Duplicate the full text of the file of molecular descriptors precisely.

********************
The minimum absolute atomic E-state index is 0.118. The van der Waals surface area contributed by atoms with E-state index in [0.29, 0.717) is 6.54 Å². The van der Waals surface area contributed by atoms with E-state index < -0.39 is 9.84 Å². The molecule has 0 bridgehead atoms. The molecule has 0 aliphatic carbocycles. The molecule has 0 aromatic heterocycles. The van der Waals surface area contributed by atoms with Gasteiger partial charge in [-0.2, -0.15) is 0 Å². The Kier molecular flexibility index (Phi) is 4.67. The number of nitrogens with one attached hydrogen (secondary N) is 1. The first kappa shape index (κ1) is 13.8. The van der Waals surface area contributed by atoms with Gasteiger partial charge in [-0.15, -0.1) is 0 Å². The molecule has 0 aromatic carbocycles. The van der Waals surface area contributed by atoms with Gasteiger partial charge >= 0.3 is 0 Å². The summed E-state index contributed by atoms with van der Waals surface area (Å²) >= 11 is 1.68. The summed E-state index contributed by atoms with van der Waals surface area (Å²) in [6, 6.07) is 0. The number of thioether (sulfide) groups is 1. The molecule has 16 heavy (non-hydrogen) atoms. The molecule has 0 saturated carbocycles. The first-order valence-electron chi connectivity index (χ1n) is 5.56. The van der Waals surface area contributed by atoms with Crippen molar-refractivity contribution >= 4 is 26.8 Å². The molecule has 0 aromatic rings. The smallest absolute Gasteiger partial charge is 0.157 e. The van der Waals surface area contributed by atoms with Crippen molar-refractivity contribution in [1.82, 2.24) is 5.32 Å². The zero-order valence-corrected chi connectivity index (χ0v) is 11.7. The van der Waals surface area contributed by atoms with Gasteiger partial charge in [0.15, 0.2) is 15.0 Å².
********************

The minimum absolute atomic E-state index is 0.118. The van der Waals surface area contributed by atoms with E-state index in [0.29, 0.717) is 6.54 Å². The van der Waals surface area contributed by atoms with E-state index < -0.39 is 9.84 Å². The molecule has 0 bridgehead atoms. The molecule has 0 aliphatic carbocycles. The molecule has 0 aromatic heterocycles. The van der Waals surface area contributed by atoms with Gasteiger partial charge in [-0.2, -0.15) is 0 Å². The Kier molecular flexibility index (Phi) is 4.67. The number of nitrogens with one attached hydrogen (secondary N) is 1. The first kappa shape index (κ1) is 13.8. The van der Waals surface area contributed by atoms with Gasteiger partial charge in [-0.15, -0.1) is 0 Å². The molecule has 0 aromatic carbocycles. The van der Waals surface area contributed by atoms with Gasteiger partial charge >= 0.3 is 0 Å². The summed E-state index contributed by atoms with van der Waals surface area (Å²) >= 11 is 1.68. The summed E-state index contributed by atoms with van der Waals surface area (Å²) in [6, 6.07) is 0. The number of thioether (sulfide) groups is 1. The molecule has 16 heavy (non-hydrogen) atoms. The molecule has 0 saturated carbocycles. The first-order valence-electron chi connectivity index (χ1n) is 5.56. The van der Waals surface area contributed by atoms with Crippen molar-refractivity contribution >= 4 is 26.8 Å². The molecule has 0 aromatic rings. The smallest absolute Gasteiger partial charge is 0.157 e. The van der Waals surface area contributed by atoms with Crippen molar-refractivity contribution in [1.82, 2.24) is 5.32 Å². The zero-order valence-corrected chi connectivity index (χ0v) is 11.7. The van der Waals surface area contributed by atoms with Gasteiger partial charge in [0.15, 0.2) is 15.0 Å².